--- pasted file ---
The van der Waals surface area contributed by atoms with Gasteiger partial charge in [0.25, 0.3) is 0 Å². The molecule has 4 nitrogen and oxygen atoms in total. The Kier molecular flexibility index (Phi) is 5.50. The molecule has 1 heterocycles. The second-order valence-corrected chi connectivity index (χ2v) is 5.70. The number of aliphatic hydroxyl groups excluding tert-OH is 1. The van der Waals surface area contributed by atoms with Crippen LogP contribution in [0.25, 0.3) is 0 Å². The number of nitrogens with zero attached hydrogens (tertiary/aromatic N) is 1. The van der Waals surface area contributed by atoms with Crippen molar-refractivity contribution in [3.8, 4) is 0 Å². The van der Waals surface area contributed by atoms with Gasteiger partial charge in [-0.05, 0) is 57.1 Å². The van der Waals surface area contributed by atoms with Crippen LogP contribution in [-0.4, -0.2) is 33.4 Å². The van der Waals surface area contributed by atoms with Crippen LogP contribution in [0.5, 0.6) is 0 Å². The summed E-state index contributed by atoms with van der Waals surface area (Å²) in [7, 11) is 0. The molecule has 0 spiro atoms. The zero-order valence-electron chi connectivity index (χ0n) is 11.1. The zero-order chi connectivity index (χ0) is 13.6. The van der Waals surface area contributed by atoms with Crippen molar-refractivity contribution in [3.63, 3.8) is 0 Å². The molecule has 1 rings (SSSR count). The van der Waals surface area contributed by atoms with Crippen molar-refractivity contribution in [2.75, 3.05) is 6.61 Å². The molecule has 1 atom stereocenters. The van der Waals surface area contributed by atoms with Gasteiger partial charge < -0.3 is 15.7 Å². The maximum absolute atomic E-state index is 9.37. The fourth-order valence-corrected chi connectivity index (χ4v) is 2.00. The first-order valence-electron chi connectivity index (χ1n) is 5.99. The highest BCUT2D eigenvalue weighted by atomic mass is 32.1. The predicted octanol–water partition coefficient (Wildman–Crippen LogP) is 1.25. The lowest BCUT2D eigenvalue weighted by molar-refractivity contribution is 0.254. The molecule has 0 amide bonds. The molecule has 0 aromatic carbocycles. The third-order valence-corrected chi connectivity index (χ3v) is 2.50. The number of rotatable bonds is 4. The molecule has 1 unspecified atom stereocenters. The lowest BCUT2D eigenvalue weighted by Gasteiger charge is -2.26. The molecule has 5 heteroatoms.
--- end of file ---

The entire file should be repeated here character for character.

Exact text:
The van der Waals surface area contributed by atoms with Gasteiger partial charge in [0.25, 0.3) is 0 Å². The molecule has 4 nitrogen and oxygen atoms in total. The Kier molecular flexibility index (Phi) is 5.50. The molecule has 1 heterocycles. The second-order valence-corrected chi connectivity index (χ2v) is 5.70. The number of aliphatic hydroxyl groups excluding tert-OH is 1. The van der Waals surface area contributed by atoms with Crippen LogP contribution in [0.25, 0.3) is 0 Å². The number of nitrogens with zero attached hydrogens (tertiary/aromatic N) is 1. The van der Waals surface area contributed by atoms with Crippen molar-refractivity contribution in [3.8, 4) is 0 Å². The van der Waals surface area contributed by atoms with Gasteiger partial charge in [-0.05, 0) is 57.1 Å². The van der Waals surface area contributed by atoms with Crippen LogP contribution in [-0.4, -0.2) is 33.4 Å². The van der Waals surface area contributed by atoms with Crippen LogP contribution in [0.5, 0.6) is 0 Å². The summed E-state index contributed by atoms with van der Waals surface area (Å²) in [7, 11) is 0. The molecule has 0 spiro atoms. The zero-order valence-electron chi connectivity index (χ0n) is 11.1. The zero-order chi connectivity index (χ0) is 13.6. The van der Waals surface area contributed by atoms with Crippen molar-refractivity contribution in [3.63, 3.8) is 0 Å². The molecule has 1 rings (SSSR count). The van der Waals surface area contributed by atoms with Crippen molar-refractivity contribution in [2.75, 3.05) is 6.61 Å². The molecule has 1 atom stereocenters. The van der Waals surface area contributed by atoms with Gasteiger partial charge < -0.3 is 15.7 Å². The maximum absolute atomic E-state index is 9.37. The fourth-order valence-corrected chi connectivity index (χ4v) is 2.00. The first-order valence-electron chi connectivity index (χ1n) is 5.99. The highest BCUT2D eigenvalue weighted by atomic mass is 32.1. The predicted octanol–water partition coefficient (Wildman–Crippen LogP) is 1.25. The lowest BCUT2D eigenvalue weighted by molar-refractivity contribution is 0.254. The molecule has 0 amide bonds. The molecule has 0 aromatic carbocycles. The third-order valence-corrected chi connectivity index (χ3v) is 2.50. The number of rotatable bonds is 4. The molecule has 1 unspecified atom stereocenters. The lowest BCUT2D eigenvalue weighted by Gasteiger charge is -2.26. The molecule has 5 heteroatoms.